Are you a cataract surgeon whose patients are sometimes comanaged? If so, are your coding and documentation compliant with your payers’ rules?
CMS outreach to outliers. Last year, CMS—working with RELI Group, a contractor—identified cataract surgeons who referred a high proportion of patients to other clinicians for post-op care. RELI Group sent these ophthalmologists a comparative billing report in October. (Similar reports were sent to clinicians who billed a high proportion of complex cataract procedures and to those who performed a lot of Nd:YAG procedures within six months of cataract surgery. For more information, see “CMS Releases Comparative Billing Reports on Cataract Surgery.”)
Comparative billing reports are educational tools. The comparative billing report is neither an audit request nor a warning of an impending audit. These reports were developed as part of a CMS educational program. The aim is to prompt practices to conduct internal chart audits to confirm that their documentation and coding are compliant. Here are some key areas to focus on.
Comanagement Is Not Routine
According to the Academy-endorsed Comprehensive Guidelines for Comanagement of Ophthalmic Postoperative Care, a routine arrangement with a referring provider for comanagement services is not appropriate. Each case is unique, and the comanagement decision should be transparent to the patient; agreed upon mutually by patient, surgeon and co-manager; and clinically appropriate for the patient.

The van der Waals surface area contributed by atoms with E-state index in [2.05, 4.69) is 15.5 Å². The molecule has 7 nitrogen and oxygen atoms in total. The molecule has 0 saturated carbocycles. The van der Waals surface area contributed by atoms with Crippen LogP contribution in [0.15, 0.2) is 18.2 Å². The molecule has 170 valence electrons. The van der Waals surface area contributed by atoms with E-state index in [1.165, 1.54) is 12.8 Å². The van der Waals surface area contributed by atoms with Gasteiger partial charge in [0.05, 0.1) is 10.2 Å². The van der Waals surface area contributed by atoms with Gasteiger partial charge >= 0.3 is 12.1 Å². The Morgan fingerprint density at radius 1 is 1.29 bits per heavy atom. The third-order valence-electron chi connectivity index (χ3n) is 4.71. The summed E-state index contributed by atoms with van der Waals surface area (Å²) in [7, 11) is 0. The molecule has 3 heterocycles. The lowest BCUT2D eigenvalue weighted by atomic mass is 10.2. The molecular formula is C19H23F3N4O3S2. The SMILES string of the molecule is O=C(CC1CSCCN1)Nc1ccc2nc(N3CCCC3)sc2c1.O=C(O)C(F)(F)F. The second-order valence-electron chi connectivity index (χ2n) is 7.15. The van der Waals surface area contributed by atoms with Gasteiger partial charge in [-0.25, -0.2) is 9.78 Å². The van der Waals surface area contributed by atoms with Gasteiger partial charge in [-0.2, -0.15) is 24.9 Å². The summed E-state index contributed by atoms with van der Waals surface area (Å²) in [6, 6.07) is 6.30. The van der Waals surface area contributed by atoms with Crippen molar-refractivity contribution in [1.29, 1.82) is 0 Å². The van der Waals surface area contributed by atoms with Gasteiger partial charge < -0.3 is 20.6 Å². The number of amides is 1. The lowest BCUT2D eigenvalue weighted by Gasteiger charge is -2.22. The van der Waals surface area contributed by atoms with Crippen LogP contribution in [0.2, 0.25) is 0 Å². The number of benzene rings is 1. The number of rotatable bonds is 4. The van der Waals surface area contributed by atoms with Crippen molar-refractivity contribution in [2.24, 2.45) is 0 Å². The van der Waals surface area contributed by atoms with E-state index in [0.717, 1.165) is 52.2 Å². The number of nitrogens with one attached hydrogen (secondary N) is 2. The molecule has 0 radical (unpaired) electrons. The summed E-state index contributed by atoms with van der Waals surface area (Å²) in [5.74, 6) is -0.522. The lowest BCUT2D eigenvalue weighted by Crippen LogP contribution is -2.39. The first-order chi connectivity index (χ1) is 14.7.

Document Informed Consent and Transfer of Care
When the patient requests and consents to comanagement, an informed consent should be documented in writing. The comanaging provider should also agree to accept the patient care. Documentation should state when the surgeon transfers care to the comanaging provider, and also should list all relevant clinical information provided. The Ophthalmic Mutual Insurance Company provides comanagement risk assessment recommendations , as well as examples of consent forms.
Coding for Comanagement of Cataract Surgery
Two modifiers represent the complementary roles of surgical comanagement:
- Modifier –54, surgical care only
- Modifier –55, postoperative care only
Use of these two modifiers indicates that the surgeon relinquished part or all of the post-op care and the comanaging provider accepted transfer of that post-op care.
Straightforward example. Suppose a surgeon provides standard cataract surgery (CPT code 66984) and provides zero days of post-op care. The claim would be submitted as 66984–54 with –RT or –LT appended to indicate the right or left eye, respectively. The comanaging provider would report 66984–55 with –RT or –LT appended and would also report the date range of the postoperative care in item 19—or the Electronic Data Interchange (EDI) format’s equivalent—of form CMS-1500.
How to code for shared post-op care. What if, for example, the transfer of care happens seven days into the 90-day global period for a complex cataract surgery (CPT code 66982) in the left eye?